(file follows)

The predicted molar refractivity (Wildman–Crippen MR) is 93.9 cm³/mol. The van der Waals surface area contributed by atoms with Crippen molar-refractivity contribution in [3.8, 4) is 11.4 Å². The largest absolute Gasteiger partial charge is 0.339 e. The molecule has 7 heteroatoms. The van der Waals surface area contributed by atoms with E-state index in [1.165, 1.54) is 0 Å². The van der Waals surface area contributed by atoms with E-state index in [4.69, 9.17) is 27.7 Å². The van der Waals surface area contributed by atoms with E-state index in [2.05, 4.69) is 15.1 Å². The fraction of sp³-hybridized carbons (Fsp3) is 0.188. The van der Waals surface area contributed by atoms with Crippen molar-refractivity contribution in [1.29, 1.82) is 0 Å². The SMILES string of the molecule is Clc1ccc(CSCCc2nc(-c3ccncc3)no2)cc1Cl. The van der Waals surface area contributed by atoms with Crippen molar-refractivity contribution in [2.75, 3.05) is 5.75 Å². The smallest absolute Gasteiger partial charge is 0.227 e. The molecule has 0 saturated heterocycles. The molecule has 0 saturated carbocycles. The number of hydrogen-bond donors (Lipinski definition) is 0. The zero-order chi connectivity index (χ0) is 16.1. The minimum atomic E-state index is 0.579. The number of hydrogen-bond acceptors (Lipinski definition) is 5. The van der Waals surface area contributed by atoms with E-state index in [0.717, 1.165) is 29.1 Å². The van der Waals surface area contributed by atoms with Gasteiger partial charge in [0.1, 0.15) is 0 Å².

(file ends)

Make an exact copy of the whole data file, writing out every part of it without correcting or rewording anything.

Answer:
The predicted molar refractivity (Wildman–Crippen MR) is 93.9 cm³/mol. The van der Waals surface area contributed by atoms with Crippen molar-refractivity contribution in [3.8, 4) is 11.4 Å². The largest absolute Gasteiger partial charge is 0.339 e. The molecule has 7 heteroatoms. The van der Waals surface area contributed by atoms with E-state index in [1.165, 1.54) is 0 Å². The van der Waals surface area contributed by atoms with E-state index in [4.69, 9.17) is 27.7 Å². The van der Waals surface area contributed by atoms with E-state index in [2.05, 4.69) is 15.1 Å². The fraction of sp³-hybridized carbons (Fsp3) is 0.188. The van der Waals surface area contributed by atoms with Crippen molar-refractivity contribution in [1.29, 1.82) is 0 Å². The SMILES string of the molecule is Clc1ccc(CSCCc2nc(-c3ccncc3)no2)cc1Cl. The van der Waals surface area contributed by atoms with Crippen molar-refractivity contribution in [2.75, 3.05) is 5.75 Å². The smallest absolute Gasteiger partial charge is 0.227 e. The molecule has 0 saturated heterocycles. The molecule has 0 saturated carbocycles. The number of hydrogen-bond donors (Lipinski definition) is 0. The zero-order chi connectivity index (χ0) is 16.1. The minimum atomic E-state index is 0.579. The number of hydrogen-bond acceptors (Lipinski definition) is 5. The van der Waals surface area contributed by atoms with E-state index in [0.717, 1.165) is 29.1 Å². The van der Waals surface area contributed by atoms with Gasteiger partial charge in [0.1, 0.15) is 0 Å².